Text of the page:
Neal-you are right, it’s hard to do well but if you can, it’s a competitive advantage. If you can’t, you definitely shouldn’t offer it on your website and the more customers and markets you serve, the harder it is to pull off.

  17. Mark Tookey says:


    Now don’t go giving everyone the wrong impression about me! I don’t stick screwdrivers into outlets deliberately, it just happens because I’m clumsy…


  18. eoft says:

    I seem to remember some research being done in the UK that looked at customer service issues, and response to customers email requests for information – unsurprisingly it was the biggest companies that did poorest with many, as in your experience, not even bothering to respond to basic requests for information.

    Smaller companies, if I remember aright, did better, presumably because they try harder?

  19. Paul J says:

    Heather I completely agree you should treat prospective recruits with the same courtesy as customers. In fact they actually might be customers. I know instances when customers or indirect customers get very upset when their calls to the corporation for a job results in "we dont want to talk to you look online". Other than possibly B2B companies it’s very plausible people that are interested in the company are led by their interest and patronage of the company’s products and services.

  20. TC Loy says:

    Mark – I love wine but your incident with the screw driver captured my interest. Can you give your version of the incident? The live outlet is usually not big and easily stumbled into.

    Patblue – Just join the blog a week ago. I should actually be finding out more about Microsoft from Heather. Alas, I got diverted by bread and wine. but these are excellent diversions. We need those in life. Pinot Noir…I have just started with them. I usually stick with Merlot and other reds. I was in Burgundy (Bourgoyne) …drove through Rue Grand Cru. stole a couple of grapes from a vineyar. The majority of grapes there are for Pinot Noir. to top it off, my friends in a nearby town wine and dine me.

    To sum it up, I have been inspired to try more Pinot Noir.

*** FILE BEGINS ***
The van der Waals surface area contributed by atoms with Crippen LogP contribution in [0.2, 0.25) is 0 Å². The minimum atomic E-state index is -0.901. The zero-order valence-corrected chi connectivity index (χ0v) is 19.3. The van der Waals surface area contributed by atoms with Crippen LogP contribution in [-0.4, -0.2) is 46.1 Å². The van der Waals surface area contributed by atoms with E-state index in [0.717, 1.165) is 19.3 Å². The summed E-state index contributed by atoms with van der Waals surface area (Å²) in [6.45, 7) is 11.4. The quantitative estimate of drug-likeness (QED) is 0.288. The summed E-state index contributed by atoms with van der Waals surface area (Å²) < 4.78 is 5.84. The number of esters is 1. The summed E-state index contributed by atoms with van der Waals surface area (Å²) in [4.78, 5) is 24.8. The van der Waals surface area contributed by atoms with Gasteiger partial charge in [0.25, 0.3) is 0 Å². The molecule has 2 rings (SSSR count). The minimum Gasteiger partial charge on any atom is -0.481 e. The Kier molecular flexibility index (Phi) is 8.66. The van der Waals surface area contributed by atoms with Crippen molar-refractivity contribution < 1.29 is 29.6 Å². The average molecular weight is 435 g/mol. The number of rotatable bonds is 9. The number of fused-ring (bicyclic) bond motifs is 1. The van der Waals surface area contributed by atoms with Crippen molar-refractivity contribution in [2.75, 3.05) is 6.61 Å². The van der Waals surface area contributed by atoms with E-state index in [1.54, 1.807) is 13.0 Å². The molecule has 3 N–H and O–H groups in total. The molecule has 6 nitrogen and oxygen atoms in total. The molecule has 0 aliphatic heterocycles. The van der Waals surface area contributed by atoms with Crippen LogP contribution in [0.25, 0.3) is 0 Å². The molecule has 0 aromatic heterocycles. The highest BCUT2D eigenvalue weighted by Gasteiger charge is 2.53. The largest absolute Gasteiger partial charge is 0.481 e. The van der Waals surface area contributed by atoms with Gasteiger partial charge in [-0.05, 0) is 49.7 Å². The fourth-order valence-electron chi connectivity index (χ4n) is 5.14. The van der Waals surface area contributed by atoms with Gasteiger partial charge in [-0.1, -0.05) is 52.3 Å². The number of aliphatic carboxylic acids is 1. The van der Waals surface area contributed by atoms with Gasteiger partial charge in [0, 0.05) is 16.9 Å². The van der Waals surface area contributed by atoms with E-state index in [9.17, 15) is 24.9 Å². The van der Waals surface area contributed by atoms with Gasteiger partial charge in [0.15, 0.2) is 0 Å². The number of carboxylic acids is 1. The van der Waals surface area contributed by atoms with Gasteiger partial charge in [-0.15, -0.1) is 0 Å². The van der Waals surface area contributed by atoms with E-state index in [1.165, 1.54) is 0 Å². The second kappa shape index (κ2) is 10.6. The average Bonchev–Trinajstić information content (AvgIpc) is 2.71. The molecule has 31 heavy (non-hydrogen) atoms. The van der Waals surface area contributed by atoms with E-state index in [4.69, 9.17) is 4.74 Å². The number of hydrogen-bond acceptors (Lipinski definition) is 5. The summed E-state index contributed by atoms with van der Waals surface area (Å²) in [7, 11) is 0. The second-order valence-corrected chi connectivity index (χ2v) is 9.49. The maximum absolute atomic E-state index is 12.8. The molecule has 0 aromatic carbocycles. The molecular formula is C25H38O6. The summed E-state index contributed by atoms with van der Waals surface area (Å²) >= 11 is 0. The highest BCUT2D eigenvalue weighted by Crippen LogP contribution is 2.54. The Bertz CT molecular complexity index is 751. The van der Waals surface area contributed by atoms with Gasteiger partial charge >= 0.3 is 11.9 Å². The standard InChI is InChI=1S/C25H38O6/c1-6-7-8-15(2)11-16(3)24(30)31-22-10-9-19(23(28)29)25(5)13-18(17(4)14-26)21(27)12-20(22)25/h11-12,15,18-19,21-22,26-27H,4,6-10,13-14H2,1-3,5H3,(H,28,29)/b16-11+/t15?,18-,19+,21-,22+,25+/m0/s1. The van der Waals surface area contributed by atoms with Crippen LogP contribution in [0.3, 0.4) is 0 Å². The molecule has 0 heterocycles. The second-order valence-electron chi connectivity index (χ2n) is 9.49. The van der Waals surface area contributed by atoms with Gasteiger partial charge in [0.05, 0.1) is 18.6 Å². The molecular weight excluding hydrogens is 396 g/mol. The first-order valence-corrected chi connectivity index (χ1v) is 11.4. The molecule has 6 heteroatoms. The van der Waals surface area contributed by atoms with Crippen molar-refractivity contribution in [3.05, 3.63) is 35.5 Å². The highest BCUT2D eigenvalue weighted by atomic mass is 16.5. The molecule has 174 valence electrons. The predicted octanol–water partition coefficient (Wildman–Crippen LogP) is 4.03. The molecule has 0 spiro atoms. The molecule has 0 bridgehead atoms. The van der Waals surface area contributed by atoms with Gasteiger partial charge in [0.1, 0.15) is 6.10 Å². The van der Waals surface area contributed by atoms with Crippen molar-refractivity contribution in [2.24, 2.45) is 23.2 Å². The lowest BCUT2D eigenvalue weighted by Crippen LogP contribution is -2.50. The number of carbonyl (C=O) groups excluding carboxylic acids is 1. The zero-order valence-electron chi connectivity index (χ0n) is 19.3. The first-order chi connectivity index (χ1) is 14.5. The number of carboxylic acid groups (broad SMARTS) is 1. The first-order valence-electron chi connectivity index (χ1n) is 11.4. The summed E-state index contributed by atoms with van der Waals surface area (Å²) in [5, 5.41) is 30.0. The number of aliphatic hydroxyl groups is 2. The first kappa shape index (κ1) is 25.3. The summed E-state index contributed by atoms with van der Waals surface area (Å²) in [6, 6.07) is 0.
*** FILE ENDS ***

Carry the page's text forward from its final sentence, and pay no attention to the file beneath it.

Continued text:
Heather – Met a Microsoftmanager in a company presentation at Drexel University. he seen my resume and want to interview me. He forwarded my resume to a recruiter for SMS & P. But that contact has not called me or emailed me back yet even though I left messages. It is rather unusual. I am in PA and the HR contact was in DC. This was back in September 2005. oh well..at this point, I am adopting Wine-oh’s approach and breaking open a bottle.

    Wine-oh…Aside from the Pinot Noir and Pinot Grigio, there are the Chilean wines…I like Concho Y Toro and Xplorador.

    A votre sante

  21. HeatherLeigh says:

    TC-I’m not sure if Mark will come back here to see the comment, but I believe he was changing an outlet cover with a screw driver and didn’t turn off he eletricity at the circuit becase he didn’t think he needed to (tip: he needed to because he stuck the screw driver into the box and touched a live wire…youch!).

    If you want me to send your resume directly to the recruiter for SMS&P, forwrd it to me. I don’t mind doing that.

    Sounds like you know a lot about wine! Im jealous of your travels!

  22. TC Loy says:

    Heather – not a whole lot about wine. began to savour wine after I spend two months in France.  My roommate is also making wine in the basement. not bad. of course those at the store are much better. oh…California wines are also really good. Like Mondavi.

    I will send you my resume and a cover letter. I looked at the codes  you gave for corporate market research positions in  previous blogs. they don’t work. that blog was a while ago.

    hey…do you have a blog on this website on travels? hmmm…I am going to surf around and look for those. you just re-ignite my travel bug. well…have to blame you for something since we are already acquainted. 🙂